Wednesday, May 18, 2016

Wikis vigilante war spills onto Web

The vigilante cyberskirmish surrounding Wikis has now spilled over onto the wider Internet, and Web sites like and have become collateral damage.
First came The Jester, a who temporarily took down Wikis' website. Copys also began hitting Wikis and its mirror Web sites. That prompted other s to launch a pro-Wikis campaign, promising to keep the whistle-blowing website afloat and attacking government acies and corporations that appr to oppose Wikis.
The attacks have erated a lot of noise online -- and a lot of media coverage -- but so far neither side has scored many political points, or landed much of a digital body blow. In fact, the battle might best be compared to a bar fight that's spilled out onto main street and bloodied a few bystanders.
The latest victim apprs to be, which was knocked offline Wednesday afternoon, following a similar disabling of rlier in the day. The group taking credit for the attack, which calls itself "Anonymous," is a loose confederation of s who congregate around a Web site named The group also claims to have attacked websites run by PayPal, the Swiss bank PostFinance and the Swedish government -- all in the name of sticking up for Wikis. It has given this virtual scorched rth campaign the name "Operation Avenge Assange," and other take-downs are expected.
"They are not just making noise. Everyday consumers, everyday people are getting caught up in this now," said Dn Turner, a computer security resrcher at Corp.
On all sides, the attacks have been mostly a nuisance. Both and are more like virtual brochures, notwishstanding hdlines that say, "MasterCard is down." Knocking those Web sites offline didn't interfere with the standard processing of credit card payments, for example. The PayPal attack was relatively harmless, also -- the firm's blog was disabled, but payments were not disrupted. Anonymous did cause rl hdaches for PostFinance, however, as the bank’s online banking site was disabled for the better part of a day.
The attacks shouldn't be confused with a political movement, however. Groups like Anonymous and 4Chan are amorphous. Even among 4Chan users there's disagreement over what side to take on the conflict.
Nor do the attacks represent the first time a political argument spilled out onto the Internet and led to denial of service attacks that disabled Web sites. Politically motivated attacks rch back at lst as far as 2001, when a U.S. Navy plane landed on Hainan Island in China. A Chinese group named "Honker Union" attacked U.S. websites in the days that followed. There have been at lst a dozen high-profile political denial of service attacks since then, the most famous being attacks that crippled Estonian government and corporate websites after a dispute involving the moving of a Russian statue there. For a comprehensive list of such attacks, follow this link.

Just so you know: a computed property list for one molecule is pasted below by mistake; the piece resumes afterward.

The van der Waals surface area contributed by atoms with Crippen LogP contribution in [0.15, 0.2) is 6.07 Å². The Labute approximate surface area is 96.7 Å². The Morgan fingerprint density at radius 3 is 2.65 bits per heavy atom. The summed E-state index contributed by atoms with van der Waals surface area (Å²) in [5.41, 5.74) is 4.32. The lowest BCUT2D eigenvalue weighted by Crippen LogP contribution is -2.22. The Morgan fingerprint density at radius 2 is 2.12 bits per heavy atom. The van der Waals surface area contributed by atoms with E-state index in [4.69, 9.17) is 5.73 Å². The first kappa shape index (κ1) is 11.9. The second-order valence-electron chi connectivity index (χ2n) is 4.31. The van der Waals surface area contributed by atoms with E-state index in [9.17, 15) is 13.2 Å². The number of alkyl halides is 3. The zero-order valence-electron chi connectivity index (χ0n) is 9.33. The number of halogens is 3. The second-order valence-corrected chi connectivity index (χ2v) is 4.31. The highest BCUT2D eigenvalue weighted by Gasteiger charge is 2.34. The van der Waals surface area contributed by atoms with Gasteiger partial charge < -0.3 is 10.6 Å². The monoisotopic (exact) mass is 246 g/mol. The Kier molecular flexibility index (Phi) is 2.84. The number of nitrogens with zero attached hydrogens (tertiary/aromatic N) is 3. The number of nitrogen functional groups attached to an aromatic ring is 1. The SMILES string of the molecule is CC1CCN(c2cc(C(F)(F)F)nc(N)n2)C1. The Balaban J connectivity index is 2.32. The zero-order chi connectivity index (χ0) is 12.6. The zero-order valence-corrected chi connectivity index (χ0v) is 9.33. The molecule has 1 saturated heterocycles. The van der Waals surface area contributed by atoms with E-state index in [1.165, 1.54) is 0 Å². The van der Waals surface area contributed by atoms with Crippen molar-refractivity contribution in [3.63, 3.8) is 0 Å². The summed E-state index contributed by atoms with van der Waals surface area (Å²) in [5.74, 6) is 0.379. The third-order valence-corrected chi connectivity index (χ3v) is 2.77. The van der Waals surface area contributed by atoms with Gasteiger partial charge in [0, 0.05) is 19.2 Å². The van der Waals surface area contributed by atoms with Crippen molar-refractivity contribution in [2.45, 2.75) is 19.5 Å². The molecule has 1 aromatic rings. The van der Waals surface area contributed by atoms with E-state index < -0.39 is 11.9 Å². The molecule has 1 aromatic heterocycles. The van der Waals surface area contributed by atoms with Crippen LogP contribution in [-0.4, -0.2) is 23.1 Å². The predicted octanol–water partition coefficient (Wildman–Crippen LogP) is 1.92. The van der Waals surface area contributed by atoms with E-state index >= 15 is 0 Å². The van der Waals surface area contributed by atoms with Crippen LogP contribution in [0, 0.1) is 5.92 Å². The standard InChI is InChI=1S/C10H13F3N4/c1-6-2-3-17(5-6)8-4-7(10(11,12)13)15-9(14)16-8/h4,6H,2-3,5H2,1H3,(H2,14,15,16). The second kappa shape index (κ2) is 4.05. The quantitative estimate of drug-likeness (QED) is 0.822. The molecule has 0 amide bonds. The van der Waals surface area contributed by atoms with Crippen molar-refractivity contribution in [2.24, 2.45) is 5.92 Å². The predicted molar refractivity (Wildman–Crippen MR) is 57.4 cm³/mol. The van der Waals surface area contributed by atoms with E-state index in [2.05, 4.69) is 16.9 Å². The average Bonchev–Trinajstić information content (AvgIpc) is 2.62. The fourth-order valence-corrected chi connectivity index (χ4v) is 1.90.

The Wikis attacks are not the first time that the Anonymous group has taken on a cause. It has attacked the Motion Pictures Association of America and the Recording Industry Association of America, for example, when both those groups took action against Internet music and piracy. It also attacked the Church of Scientology.
It would be a mistake to see the group as an organized force, however. The attacks are being conducted with a simple tool the group calls "LOIC." It allows a volunteer to simply enter the name of a website to join an attack. The volunteer’s Internet connection is then routed through a "command and control" server, which amplifies the of requests being sent to the target website from that volunteer's computer, eventually overwhelming the Web server.
"Rlly, it's very simple. Anyone can do it," Turner said.
Turner estimated that it took about 5,000 volunteers to topple
Organizers in the Anonymous group simply publish the name of their next target, and invite volunteers to join the attack.
Websites overcome denial of service attacks by filtering out attacking traffic -- usually by recognizing the IP addresses of computers that initiate the attack and dropping, or "black holing," the requests. But attacks initiated through distributed denial of service tools like LOIC can be hard to dl with because the volunteer computer requests blend in with normal Web traffic. The target website then must either go off-line until the attack subsides or implement much finer filtering tools, which can be expensive and slow down the flow of normal Web requests.
Even then, clever attackers can route requests through proxy servers and rotate them, making it even hard to separate good traffic from bad.
"There rlly isn't necessarily a good way to filter out what appr to be good requests," Turner said, "That's why (these attacks) are still such a problem."
While the recent attacks have yet to cause much damage, Turner said, they are no laughing matter.
"This kind of thing can get out of hand, and that's the problem," he said. "The downtime costs companies rl money. And there are people (In Switzerland) who couldn't pay their bills."
One interesting element in the Wikis cyberskirmish: Wikis lder Julian Assange himself has a background in computer . In 1992, he plded guilty to relatively minor -related charges in Australia and paid a fine. Later, he wrote a tool that scans the Internet for vulnerable computers, and even helped write a book titled “Underground: Tales of .”
Security resrcher Jeff Bardin, an expert in international cyberattacks, said he's not surprised the s have risen up in support of Assange, given his past.
"I bet Assange's past is leveraging his ties to the community," said Bardin, the chief security strategist at XA Systems. Wikis supports could merely feel a kinship with him, or there could be an even stronger connection, he speculated.
"I bet this was premeditated by Assange," Bardin said.

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